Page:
During the recent World Congress of Agroforestry (WCA2009) in Nairobi, Kenya, the Congress reporting team plunged headlong into social media in a bid to maximize the event’s communications, which was achieved via the Congress blog, the @icraf Twitter account, pictures on Flickr and bookmarks on Del.icio.us.

Much energy and care went into the blog, which the team used for reporting on keynote sessions, announcing presentations and updates as they became available, highlighting the main articles published in the media and in other blogs about the Congress, and publishing the occasional opinion piece on what was being discussed in the sessions.

It was a challenge having to set up a reporting process in a few days, especially since there was so much more going on during the Congress, but the energy and motivation of the people involved helped with this unprecedented task.

However, the real challenge was getting started on Twitter. First, we had to get the team organized into ‘shifts’. We were lucky to have two volunteers joining us, enabling us to cover the keynote sessions. Second, we tried to keep an eye on how word was spreading about the Congress themes and speakers. And that’s when we found another ‘twitterer’ who was sharing info bits containing the Congress’ WCA2009 hashtag.

Curious and excited, Vanessa Meadu (ICRAF) and I tracked down our fellow twitterer and discovered it was Tom Vandenbosch, Programme Coordinator in the Training Unit at ICRAF. A scientist on Twitter? Yes. And much more, as you’ll find out from the following conversation we had with him.

Tom Vandenbosch (ICRAF)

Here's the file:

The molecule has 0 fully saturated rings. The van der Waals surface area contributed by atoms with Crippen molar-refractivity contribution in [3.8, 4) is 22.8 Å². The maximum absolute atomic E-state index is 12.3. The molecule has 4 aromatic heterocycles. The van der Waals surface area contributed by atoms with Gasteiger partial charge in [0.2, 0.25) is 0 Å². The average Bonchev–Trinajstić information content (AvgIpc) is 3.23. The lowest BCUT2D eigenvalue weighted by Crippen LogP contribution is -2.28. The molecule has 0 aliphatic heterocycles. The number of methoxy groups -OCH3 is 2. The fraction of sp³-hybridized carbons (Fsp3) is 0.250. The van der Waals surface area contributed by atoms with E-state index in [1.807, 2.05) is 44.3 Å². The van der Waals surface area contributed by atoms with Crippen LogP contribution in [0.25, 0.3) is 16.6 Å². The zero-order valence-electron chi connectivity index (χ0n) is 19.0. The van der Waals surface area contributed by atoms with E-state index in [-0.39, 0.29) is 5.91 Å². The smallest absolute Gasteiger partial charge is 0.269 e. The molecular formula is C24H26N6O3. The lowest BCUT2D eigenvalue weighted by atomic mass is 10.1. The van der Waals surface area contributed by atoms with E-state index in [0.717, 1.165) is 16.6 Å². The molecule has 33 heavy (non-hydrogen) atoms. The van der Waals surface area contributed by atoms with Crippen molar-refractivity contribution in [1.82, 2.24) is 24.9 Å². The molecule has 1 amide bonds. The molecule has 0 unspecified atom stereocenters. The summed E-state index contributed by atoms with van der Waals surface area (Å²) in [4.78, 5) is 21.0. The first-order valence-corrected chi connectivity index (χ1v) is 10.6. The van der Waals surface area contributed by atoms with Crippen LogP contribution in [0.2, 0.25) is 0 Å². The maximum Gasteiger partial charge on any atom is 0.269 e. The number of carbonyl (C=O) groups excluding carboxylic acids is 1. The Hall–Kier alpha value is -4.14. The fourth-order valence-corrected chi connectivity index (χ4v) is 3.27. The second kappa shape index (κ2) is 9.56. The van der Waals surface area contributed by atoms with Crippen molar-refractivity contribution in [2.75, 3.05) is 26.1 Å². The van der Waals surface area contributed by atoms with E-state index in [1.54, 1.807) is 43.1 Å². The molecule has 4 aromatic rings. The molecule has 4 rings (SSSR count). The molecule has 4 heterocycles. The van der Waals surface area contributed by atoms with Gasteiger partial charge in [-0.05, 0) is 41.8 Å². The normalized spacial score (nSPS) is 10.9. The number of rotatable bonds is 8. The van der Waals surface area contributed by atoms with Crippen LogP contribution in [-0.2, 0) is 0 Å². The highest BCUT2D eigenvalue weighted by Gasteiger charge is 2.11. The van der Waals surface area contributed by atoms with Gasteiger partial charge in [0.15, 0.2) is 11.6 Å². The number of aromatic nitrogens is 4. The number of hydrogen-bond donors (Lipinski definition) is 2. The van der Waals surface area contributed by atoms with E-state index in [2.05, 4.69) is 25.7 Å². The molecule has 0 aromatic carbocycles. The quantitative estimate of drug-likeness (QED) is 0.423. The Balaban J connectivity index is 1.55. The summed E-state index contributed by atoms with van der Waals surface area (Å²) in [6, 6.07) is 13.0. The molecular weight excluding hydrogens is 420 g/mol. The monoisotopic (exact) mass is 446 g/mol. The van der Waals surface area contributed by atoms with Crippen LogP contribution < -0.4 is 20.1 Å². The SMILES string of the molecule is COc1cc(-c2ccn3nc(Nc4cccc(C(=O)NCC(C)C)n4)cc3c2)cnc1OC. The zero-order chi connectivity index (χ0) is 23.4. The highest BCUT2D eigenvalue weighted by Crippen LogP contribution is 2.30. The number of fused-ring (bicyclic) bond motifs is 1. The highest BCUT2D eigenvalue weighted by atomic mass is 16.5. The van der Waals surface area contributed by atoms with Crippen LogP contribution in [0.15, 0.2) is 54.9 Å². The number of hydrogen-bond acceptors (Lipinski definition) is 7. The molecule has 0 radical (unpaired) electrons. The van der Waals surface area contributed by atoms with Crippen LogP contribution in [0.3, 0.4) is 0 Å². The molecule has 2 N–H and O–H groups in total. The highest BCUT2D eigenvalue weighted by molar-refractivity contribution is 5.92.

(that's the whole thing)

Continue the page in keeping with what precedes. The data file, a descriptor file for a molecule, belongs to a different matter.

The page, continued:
Tom Vandenbosch (ICRAF)

[Antonella – AP]. Tom, who did you have in mind when you were tweeting from the WCA?
[Tom – TV].
Nobody in particular, because I have a few followers. It was more about taking notes and bookmarking interesting things for myself.

[AP]. How long have you been on Twitter?
[TV].
I haven’t had my personal account for a long time. I’m doing a PhD in e-learning, and as part of my studies, I have been testing many social media tools under different names.

[AP]. Did you follow the @icraf tweets?
[TV].
Yes, I followed them from the sessions. But honestly, I think it was overwhelming to have a sort of play-by-play report of what was being presented. Just the key facts emerging from the sessions would have been okay. People are following so many Twitter accounts, so it’s a bit of overloading. On another front, it helped me discover that it’s possible to have RSS feeds for hashtag searches on Twitter, so you can follow the conversations on a given topic with a RSS reader as well. Moreover, I think it’s good that we have the Twitter account labelled ICRAF, it’s short and handy to quote in re-tweets and replies.

[AP]. Do you think that tweets from the various sessions added any value to your Congress experience?
[TV].
It added a lot of value, especially because there were many things going on at the same time. They made it possible me to follow the sessions that I couldn’t attend. The next time Twitter is used for ICRAF events, there will hopefully be more followers and less irrelevant tweets. For example, a tweet like “#WCA2009 Noordwijk leaves the podium to a round of applause following a lovely sing-song!” is not very relevant to a person who is not at the event. Tweets should be used sparingly to avoid flooding followers’ Twitter streams. Potential followers will automatically be attracted to Twitter accounts that tweet high quality information, since this information can be re-tweeted by others. On the other hand, ICRAF might considerr promoting its Twitter account more widely in order to get more followers.

[AP]
. Have you been to other conferences where people were on Twitter?
[TV].
I attended one in FAO last June, where some participants were posting to Twitter but not in a systematic way. But FAO now tweets from a number of interesting accounts, including faonews for news releases and related coverage, and FAOWFD for World Food Day.

[AP]. Do you have colleagues at ICRAF or other institutions who are bloggers and twitterers?
[TV].
Besides Vanessa, who blogs at ASB (Partnership for the Tropical Forest Margins) and PRESA (Pro-poor Rewards for Environmental Services in Africa), there are some others, but I don’t know if they’re real staff, students or interns. These blogs usually contain personal stories.

[AP]. Would you recommend your colleagues at ICRAF to get engaged with social media?
[TV].